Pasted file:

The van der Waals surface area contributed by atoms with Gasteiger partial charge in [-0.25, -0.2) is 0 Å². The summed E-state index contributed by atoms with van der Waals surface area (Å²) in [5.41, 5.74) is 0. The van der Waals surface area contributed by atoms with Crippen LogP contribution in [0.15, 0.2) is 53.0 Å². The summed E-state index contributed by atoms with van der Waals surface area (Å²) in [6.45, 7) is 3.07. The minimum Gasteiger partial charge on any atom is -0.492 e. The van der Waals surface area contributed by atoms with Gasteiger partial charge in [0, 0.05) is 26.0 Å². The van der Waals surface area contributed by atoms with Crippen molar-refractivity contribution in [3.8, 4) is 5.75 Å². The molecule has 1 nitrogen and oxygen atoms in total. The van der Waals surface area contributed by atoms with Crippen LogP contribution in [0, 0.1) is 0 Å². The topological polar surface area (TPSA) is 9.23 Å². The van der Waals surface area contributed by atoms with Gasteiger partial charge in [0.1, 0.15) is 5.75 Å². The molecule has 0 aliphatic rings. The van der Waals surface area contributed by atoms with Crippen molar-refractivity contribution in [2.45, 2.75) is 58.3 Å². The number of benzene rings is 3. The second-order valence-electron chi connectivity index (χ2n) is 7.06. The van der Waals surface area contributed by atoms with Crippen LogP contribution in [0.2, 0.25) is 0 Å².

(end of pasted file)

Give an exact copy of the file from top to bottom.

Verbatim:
The van der Waals surface area contributed by atoms with Gasteiger partial charge in [-0.25, -0.2) is 0 Å². The summed E-state index contributed by atoms with van der Waals surface area (Å²) in [5.41, 5.74) is 0. The van der Waals surface area contributed by atoms with Crippen LogP contribution in [0.15, 0.2) is 53.0 Å². The summed E-state index contributed by atoms with van der Waals surface area (Å²) in [6.45, 7) is 3.07. The minimum Gasteiger partial charge on any atom is -0.492 e. The van der Waals surface area contributed by atoms with Gasteiger partial charge in [0, 0.05) is 26.0 Å². The van der Waals surface area contributed by atoms with Crippen molar-refractivity contribution in [3.8, 4) is 5.75 Å². The molecule has 1 nitrogen and oxygen atoms in total. The van der Waals surface area contributed by atoms with Crippen LogP contribution in [0, 0.1) is 0 Å². The topological polar surface area (TPSA) is 9.23 Å². The van der Waals surface area contributed by atoms with Gasteiger partial charge in [0.1, 0.15) is 5.75 Å². The molecule has 0 aliphatic rings. The van der Waals surface area contributed by atoms with Crippen molar-refractivity contribution in [2.45, 2.75) is 58.3 Å². The number of benzene rings is 3. The second-order valence-electron chi connectivity index (χ2n) is 7.06. The van der Waals surface area contributed by atoms with Crippen LogP contribution in [0.2, 0.25) is 0 Å².